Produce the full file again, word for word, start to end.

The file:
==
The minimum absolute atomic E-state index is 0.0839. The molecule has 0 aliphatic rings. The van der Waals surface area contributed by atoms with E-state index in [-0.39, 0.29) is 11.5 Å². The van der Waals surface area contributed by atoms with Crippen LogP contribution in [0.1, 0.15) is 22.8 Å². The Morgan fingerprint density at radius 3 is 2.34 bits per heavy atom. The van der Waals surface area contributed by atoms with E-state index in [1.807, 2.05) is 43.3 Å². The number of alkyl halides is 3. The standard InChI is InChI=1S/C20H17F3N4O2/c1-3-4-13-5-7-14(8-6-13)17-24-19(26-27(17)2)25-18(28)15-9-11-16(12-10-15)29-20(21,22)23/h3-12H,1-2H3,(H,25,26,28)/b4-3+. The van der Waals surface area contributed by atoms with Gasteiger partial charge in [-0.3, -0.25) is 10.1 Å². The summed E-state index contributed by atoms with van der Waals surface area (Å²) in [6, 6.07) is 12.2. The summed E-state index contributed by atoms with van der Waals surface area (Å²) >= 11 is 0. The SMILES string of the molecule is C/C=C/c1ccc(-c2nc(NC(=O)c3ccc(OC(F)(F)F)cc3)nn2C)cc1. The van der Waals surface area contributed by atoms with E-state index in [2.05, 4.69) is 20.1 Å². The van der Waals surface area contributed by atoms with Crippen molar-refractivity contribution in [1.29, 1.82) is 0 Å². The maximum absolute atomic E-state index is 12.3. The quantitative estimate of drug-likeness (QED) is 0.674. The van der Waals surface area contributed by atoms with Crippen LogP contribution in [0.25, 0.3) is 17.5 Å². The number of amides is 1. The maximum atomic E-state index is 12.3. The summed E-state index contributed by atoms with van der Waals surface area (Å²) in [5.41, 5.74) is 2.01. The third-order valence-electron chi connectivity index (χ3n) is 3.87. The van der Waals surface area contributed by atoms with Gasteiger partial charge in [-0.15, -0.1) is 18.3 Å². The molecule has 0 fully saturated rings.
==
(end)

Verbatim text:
The minimum absolute atomic E-state index is 0.0839. The molecule has 0 aliphatic rings. The van der Waals surface area contributed by atoms with E-state index in [-0.39, 0.29) is 11.5 Å². The van der Waals surface area contributed by atoms with Crippen LogP contribution in [0.1, 0.15) is 22.8 Å². The Morgan fingerprint density at radius 3 is 2.34 bits per heavy atom. The van der Waals surface area contributed by atoms with E-state index in [1.807, 2.05) is 43.3 Å². The number of alkyl halides is 3. The standard InChI is InChI=1S/C20H17F3N4O2/c1-3-4-13-5-7-14(8-6-13)17-24-19(26-27(17)2)25-18(28)15-9-11-16(12-10-15)29-20(21,22)23/h3-12H,1-2H3,(H,25,26,28)/b4-3+. The van der Waals surface area contributed by atoms with Gasteiger partial charge in [-0.3, -0.25) is 10.1 Å². The summed E-state index contributed by atoms with van der Waals surface area (Å²) in [6, 6.07) is 12.2. The summed E-state index contributed by atoms with van der Waals surface area (Å²) >= 11 is 0. The SMILES string of the molecule is C/C=C/c1ccc(-c2nc(NC(=O)c3ccc(OC(F)(F)F)cc3)nn2C)cc1. The van der Waals surface area contributed by atoms with E-state index in [2.05, 4.69) is 20.1 Å². The van der Waals surface area contributed by atoms with Crippen molar-refractivity contribution in [1.29, 1.82) is 0 Å². The maximum absolute atomic E-state index is 12.3. The quantitative estimate of drug-likeness (QED) is 0.674. The van der Waals surface area contributed by atoms with Crippen LogP contribution in [0.25, 0.3) is 17.5 Å². The number of amides is 1. The maximum atomic E-state index is 12.3. The summed E-state index contributed by atoms with van der Waals surface area (Å²) in [5.41, 5.74) is 2.01. The third-order valence-electron chi connectivity index (χ3n) is 3.87. The van der Waals surface area contributed by atoms with Gasteiger partial charge in [-0.15, -0.1) is 18.3 Å². The molecule has 0 fully saturated rings.